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Case Study 19.2

 

Chi U. Ikoku continues his World Oil article on decision analysis in the petroleum industry (see Case Study 19.1) with a discussion of decision trees and their importance in solving decision problems much more complex than the examples and exercises of chapter 19. Nontrivial decision problems consist of not one but a sequence of major choices or decisions that must be made. Writes Ikoku: "In a complex decision problem involving a long sequence of alternatives, a formal procedure for decision analysis is necessary to array the alternatives so that economic ramifications of each are clearly delineated. This formal array also promotes effective internal communication. The decision tree analysis fits this criterion." To illustrate, Ikoku presented the following example of a drilling venture evaluation.

   XYZ Enterprises has a nontransferable short-term option to drill on a certain plot of land. Two recent dry holes elsewhere have reduced XYZ's liquid assets to $130,000; and John Doe, president and principal stockholder, must decide whether XYZ should exercise its option (i.e., drill) or allow it to expire. Complicating the decision problem is the fact that Doe may pay to have a seismic test run in the next few days, and then, depending on the results, decide whether to drill or not.

   XYZ can have the seismic test performed for a fee of $30,000 and the well can be drilled for $100,000. XYZ usually sells the rights of any oil discovered. A major oil company has promised to purchase all of the oil rights for $400,000.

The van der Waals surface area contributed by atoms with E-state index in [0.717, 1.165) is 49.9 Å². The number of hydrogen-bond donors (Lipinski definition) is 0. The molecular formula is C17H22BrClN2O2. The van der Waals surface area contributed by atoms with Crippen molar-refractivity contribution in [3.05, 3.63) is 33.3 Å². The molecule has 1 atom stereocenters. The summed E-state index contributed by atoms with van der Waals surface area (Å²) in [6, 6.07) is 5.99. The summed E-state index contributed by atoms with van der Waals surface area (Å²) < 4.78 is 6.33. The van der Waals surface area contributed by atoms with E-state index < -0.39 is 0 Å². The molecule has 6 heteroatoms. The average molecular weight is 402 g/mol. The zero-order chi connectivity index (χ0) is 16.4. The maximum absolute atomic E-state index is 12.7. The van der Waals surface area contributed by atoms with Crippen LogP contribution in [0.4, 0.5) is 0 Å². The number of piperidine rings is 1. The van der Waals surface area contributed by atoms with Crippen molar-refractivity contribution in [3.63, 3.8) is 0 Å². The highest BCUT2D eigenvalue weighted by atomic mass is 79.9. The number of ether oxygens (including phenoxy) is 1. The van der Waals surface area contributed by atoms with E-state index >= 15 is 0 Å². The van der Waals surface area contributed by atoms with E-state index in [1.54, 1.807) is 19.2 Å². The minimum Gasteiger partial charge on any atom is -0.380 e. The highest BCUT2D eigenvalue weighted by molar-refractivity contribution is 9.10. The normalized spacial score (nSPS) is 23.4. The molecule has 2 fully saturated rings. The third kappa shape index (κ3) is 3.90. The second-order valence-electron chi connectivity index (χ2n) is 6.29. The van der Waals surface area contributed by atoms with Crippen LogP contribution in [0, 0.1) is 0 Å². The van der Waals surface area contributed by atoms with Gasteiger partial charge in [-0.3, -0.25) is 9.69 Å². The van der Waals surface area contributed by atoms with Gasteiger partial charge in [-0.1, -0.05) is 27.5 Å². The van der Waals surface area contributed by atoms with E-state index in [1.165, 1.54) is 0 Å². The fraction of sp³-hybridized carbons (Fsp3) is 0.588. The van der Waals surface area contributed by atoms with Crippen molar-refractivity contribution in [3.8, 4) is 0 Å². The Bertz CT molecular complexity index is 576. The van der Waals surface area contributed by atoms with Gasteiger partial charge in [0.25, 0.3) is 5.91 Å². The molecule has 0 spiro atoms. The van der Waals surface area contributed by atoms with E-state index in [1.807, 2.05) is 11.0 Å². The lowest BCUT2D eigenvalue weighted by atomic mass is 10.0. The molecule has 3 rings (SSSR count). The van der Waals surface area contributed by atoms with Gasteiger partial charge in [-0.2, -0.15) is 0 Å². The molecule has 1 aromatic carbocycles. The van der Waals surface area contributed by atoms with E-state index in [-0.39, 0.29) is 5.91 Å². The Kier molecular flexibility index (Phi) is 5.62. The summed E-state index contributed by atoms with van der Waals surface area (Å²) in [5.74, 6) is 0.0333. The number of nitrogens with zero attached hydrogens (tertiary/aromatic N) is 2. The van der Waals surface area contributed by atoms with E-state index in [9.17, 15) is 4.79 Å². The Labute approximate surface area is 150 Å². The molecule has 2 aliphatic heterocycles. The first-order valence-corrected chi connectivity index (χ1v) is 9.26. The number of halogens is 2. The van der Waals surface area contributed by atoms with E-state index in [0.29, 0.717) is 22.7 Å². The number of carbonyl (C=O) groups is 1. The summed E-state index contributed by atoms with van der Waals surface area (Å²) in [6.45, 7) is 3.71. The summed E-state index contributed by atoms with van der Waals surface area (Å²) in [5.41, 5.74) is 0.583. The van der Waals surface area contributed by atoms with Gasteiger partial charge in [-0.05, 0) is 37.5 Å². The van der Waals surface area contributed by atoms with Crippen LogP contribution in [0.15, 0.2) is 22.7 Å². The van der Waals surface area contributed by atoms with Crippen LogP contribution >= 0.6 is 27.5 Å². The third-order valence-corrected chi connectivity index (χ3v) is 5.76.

The company geologist has examined the available geological data and states that there is a 0.55 probability that oil will be discovered if a well is sunk ( without a seismic test ). Data on seismic test reliability indicate that if the results are favorable, the probability of finding oil will increase to 0.85; but if the results are unfavorable, it will fall to 0.10. The geologist has also computed that there is a 0.60 chance that the result will be favorable if a test is made.

 

(a) From Figure 19.4, Construct the expected payoff for the action a1: Drill immediately

(b) From Figure 19.4, Construct the expected payoff for the action a3: Do not run seismic test, do not drill.

(c) The expected payoff for the action, a2: Run seismic test, then decide whether to drill, is not computed as easily as for action a1 and a3 because action a2 involves two different chance forks-the fork corresponding to the result of the seismic test………..

 (d) The second steep is to determine the optimal action at each decision fork…………..

(e) If you have performed the second step is part d correctly, there should remain only two “clear” paths or options available to the decision maker in the upper portion…….

(f) Now that you have computed the expected payoffs for each of the three actions, apply the expected payoff criterion in the usual manner, that is, choose the action with the maximum expected payoff. What is the oil company’s decision? 

 

 
 

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